I've written about Don Winslow before, concerning his excellent novel "California Fire And Life", from 1999. That book still seems great to me having read "The Power Of The Dog", but "Power Of The Dog" is obviously on a completely different level than is "California Fire And Life". It's Winslow's followup to that book, but there was a 6 year period inbetween the publishing of the two books, and it's understandable in light of just how much work must have gone into the writing of "Power Of The Dog". Fortunately, it was effort well spent, and anyone who reads this book will come away having gotten the kind of reading experience that one always hopes for but is rarely fortunate enough to find. It's the kind of book that, when one puts it down, makes picking up any other book seem trivial. "The Power Of The Dog" demands a decent amount of quiet reflection before moving on, and may very well change the way you look at America's War On Drugs. It will definitely be one of the better reading experiences you'll have, this or any year. If you haven't read it, do so now. Trust me.

Black Sabbath: Master Of Reality (from the 33 1/3 series), by John Darnielle

I've read a bunch of the 33 1/3 series over the last couple of years, and I've enjoyed all of them to varying degrees, though some more than others. This book, though, may be better than all of the ones I've read before. It's only about 100 pages long, so really more of a novella than a proper book, but it manages to combine the more character driven fiction/memoir elements of some books in the series with the straight up detailed reviewing of others, and in so doing, become superior to both approaches on their own.

"Master Of Reality" is told from the point of view of Roger Painter, a high school student who has been committed by his mother and stepfather to a mental institution. He's either just turned 16 or is still not quite 16 yet, and he's the sort of kid who has spent a lot more time skipping school and smoking weed in his basement than he has doing any sort of studying. His crude journal entries make this obvious. See, the book is his journal, which he's forced to keep by the employees of the mental institution where he's staying. He knows they read his journal, so he's unwilling to write anything of substance in the journal. At first, his entries are just expletive-filled tirades, but after a few days of this, he switches tactics and starts trying to convince the man reading the journal, Gary, to give him back his Walkman and tapes. He swears to Gary that the tapes will make him feel better than any pills or therapy could, and that he'd really be ok if he could at least listen to Black Sabbath's "Master Of Reality", his favorite of all the tapes he has with him. This leads to enthusiastic if rough and uneducated descriptions of how great "Master Of Reality" is, in which Roger dissects each song and explains why they're so important to him.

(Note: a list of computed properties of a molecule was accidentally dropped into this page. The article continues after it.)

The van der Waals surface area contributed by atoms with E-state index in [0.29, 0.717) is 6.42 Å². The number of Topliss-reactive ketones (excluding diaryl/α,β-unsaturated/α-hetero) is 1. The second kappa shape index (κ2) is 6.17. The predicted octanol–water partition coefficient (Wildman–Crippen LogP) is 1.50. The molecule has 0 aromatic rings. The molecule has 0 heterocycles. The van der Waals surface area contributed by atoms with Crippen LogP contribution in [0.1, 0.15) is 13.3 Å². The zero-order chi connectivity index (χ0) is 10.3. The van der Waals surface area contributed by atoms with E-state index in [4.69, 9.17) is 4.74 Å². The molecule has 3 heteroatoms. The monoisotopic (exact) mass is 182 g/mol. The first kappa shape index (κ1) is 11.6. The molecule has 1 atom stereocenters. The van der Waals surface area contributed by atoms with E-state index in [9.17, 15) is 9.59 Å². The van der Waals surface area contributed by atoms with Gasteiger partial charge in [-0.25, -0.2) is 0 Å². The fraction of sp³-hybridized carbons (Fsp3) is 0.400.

But before he gets through the entire album, the journal ends, only to be picked up 10 years later by the now-adult Roger, who leads a solitary existence working as a restaurant manager and living in the tiny apartment in a beat-down part of town that his restaurant wages earn him. He's just broken up with his girlfriend, and in going through all of his stuff in order to move out of their shared place into his new solo apartment, he found his old journal from his time in a mental institution, where he apparently stayed until his 18th birthday when they had to let him out. He decides to write a letter to Gary, and tell him all of the things about Black Sabbath and about Roger himself that he never got a chance or had the words to explain back when he was younger. The earlier parts of the book are affecting, depicting as they do the emotional struggle of a kid locked in a mental institution on a very visceral level. If anything, though, this later section is even more affecting, as Roger has matured enough to learn how to express himself more accurately and more in-depth. I don't want to go too into the adult Roger's attempts to fully explain himself, as I fear it will spoil the ending, but I did think that he (and John Darnielle, the actual author) hit upon a powerful and important truth about why it is that teenagers--and adults--who don't fit in with their peers and with mainstream society often turn to music that appears outwardly negative for solace.